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Psychopharmacology (Berl). 2001 Dec;158(4):331-42. Epub 2001 Mar 14.

Opposing regulation of the locus coeruleus by corticotropin-releasing factor and opioids. Potential for reciprocal interactions between stress and opioid sensitivity.

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  • 1Children's Hospital of Philadelphia, Abramson Pediatric Research Center, Civic Center Blvd., Philadelphia, PA 19104, USA.



Substantial clinical and preclinical findings support an association between stress and opiate abuse. To understand the mechanisms underlying this association, it is important to identify substrates of the stress response and endogenous opioid systems that interact and specific points at which stress circuits and endogenous opioid systems intersect.


This review focuses on corticotropin-releasing factor (CRF), a critical substrate of the stress response, and its potential for interactions with endogenous opioid systems within the pontine nucleus, locus coeruleus (LC), a brain region that has been implicated as a target in response to stress and opiates.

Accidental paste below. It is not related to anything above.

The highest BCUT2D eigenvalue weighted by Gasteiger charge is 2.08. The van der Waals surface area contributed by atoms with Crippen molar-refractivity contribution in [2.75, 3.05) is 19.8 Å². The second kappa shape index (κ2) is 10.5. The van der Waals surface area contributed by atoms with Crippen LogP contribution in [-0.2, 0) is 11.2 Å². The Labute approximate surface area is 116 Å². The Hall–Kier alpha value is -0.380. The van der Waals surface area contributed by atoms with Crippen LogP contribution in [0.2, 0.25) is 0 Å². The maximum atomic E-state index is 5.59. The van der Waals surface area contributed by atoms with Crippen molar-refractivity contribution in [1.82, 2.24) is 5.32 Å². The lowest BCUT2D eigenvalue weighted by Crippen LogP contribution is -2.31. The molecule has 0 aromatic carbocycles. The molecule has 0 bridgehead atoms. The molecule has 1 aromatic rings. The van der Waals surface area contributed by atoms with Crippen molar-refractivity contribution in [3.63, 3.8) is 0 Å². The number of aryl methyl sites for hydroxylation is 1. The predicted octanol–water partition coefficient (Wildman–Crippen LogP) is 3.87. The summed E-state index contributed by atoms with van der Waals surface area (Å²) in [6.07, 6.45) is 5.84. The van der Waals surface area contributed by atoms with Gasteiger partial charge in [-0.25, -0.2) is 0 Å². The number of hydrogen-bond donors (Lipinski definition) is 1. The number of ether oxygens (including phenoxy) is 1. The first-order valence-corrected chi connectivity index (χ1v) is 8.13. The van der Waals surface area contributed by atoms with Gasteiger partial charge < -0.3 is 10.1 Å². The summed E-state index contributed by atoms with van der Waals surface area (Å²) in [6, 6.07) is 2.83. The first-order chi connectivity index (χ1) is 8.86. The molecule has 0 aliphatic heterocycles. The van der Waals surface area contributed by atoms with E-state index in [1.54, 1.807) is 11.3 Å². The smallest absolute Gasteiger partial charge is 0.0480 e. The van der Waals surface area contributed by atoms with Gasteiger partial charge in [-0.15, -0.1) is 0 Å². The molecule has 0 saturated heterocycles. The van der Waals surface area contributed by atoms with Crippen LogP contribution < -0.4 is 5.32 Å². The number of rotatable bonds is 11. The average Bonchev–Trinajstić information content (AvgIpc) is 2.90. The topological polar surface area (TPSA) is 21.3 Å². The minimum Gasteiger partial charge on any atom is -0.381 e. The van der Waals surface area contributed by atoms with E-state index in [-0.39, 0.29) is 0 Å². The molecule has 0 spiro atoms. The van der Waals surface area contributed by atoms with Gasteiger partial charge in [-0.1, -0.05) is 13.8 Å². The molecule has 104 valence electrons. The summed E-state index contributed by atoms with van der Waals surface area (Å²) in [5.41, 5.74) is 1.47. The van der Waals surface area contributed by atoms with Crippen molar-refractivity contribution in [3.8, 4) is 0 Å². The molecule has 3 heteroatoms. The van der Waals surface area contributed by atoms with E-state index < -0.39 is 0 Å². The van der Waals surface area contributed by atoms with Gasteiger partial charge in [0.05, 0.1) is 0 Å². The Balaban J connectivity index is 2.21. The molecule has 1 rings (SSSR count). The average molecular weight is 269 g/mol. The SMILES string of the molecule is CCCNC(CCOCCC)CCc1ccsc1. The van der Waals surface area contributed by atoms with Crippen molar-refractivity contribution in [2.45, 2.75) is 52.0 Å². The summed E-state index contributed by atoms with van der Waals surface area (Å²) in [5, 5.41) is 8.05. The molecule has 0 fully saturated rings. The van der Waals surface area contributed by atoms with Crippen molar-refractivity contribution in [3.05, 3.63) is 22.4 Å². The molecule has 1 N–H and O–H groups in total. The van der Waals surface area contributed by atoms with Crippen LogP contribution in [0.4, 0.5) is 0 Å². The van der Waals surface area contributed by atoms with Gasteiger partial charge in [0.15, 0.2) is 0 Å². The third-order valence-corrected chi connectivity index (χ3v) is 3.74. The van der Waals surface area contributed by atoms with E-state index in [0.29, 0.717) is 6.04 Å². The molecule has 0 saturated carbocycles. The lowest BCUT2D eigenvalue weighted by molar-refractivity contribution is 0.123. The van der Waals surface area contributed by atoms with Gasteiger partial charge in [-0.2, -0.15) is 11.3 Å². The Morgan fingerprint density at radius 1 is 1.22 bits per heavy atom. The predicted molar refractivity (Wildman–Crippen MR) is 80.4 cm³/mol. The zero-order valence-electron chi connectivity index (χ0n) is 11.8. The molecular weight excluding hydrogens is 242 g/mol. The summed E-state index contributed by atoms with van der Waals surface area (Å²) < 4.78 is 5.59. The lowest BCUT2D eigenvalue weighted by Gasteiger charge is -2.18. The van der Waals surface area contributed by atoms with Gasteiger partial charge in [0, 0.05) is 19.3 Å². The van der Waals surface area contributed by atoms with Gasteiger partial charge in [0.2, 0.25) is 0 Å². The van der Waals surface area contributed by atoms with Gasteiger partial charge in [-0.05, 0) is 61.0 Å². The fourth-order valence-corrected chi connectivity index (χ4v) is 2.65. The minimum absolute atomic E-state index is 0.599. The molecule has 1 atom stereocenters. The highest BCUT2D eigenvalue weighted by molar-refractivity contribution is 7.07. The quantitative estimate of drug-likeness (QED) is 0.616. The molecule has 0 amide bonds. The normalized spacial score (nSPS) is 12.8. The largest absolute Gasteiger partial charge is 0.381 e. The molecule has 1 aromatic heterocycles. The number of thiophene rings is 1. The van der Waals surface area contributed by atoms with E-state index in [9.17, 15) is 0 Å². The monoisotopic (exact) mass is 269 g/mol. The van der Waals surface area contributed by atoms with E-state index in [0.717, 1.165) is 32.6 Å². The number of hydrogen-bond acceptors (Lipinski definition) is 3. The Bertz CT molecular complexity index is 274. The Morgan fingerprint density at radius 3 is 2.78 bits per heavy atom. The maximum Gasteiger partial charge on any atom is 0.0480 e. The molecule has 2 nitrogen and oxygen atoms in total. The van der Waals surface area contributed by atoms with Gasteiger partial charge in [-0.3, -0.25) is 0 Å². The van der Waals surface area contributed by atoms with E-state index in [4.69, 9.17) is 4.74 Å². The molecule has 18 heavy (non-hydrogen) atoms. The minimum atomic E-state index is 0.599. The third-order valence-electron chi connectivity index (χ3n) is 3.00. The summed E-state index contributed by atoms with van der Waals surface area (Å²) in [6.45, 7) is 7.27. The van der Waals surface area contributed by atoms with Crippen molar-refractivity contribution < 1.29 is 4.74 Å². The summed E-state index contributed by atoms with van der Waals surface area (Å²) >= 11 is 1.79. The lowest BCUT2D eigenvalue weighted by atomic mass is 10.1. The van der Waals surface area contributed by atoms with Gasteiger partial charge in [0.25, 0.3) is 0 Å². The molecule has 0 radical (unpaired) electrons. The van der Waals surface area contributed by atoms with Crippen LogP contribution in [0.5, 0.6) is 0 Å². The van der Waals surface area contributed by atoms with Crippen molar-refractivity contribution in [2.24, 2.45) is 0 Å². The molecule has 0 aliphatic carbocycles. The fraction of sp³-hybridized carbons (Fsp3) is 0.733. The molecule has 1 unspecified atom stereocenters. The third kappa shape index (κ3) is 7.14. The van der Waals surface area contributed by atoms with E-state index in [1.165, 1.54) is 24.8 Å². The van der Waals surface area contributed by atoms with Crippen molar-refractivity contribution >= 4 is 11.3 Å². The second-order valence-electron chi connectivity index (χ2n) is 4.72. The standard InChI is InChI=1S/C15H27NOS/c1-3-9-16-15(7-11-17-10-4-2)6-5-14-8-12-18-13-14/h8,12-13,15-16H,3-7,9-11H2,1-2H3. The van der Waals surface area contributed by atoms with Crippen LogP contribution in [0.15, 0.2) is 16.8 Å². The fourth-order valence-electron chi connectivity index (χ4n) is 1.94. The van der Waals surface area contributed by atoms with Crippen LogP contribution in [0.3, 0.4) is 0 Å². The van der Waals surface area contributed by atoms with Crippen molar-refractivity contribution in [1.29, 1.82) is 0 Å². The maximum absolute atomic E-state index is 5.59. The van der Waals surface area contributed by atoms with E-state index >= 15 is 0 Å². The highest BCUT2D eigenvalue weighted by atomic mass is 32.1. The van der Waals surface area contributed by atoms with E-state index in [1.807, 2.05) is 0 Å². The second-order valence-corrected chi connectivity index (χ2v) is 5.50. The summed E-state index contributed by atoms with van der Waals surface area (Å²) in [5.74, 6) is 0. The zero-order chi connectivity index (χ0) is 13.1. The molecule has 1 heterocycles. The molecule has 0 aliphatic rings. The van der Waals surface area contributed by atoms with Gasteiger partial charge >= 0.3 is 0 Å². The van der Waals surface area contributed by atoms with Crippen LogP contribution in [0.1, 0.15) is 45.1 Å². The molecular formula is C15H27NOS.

Evidence is reviewed supporting the hypothesis that CRF and endogenous opioids interact to co-regulate the LC. Thus, CRF- and enkephalin-immunoreactive fibers innervating LC dendritic fields overlap, and some axon terminals in this region co-localize CRF and enkephalin. CRF and opioids have opposing effects on LC neuronal discharge and on intracellular signaling mechanisms within LC neurons. Finally, a history of stress or opiate use induces plasticity in CRF-LC or opiate-LC interactions, respectively. Disruptions in the CRF/opioid balance as a result of this plasticity are proposed to result in hyperactivity or hyperresponsiveness of the LC-norepinephrine (NE) system.


Co-regulation of the LC-NE system by CRF and opioids may be important in acute adaptation to stress. Potential clinical consequences of an imbalance in this regulation as a result of prior stress include increased risk of opiate self administration and decreased sensitivity to opiates used in clinical settings. Conversely, chronic exposure to opiates may predispose individuals to stress-related psychiatric disorders.

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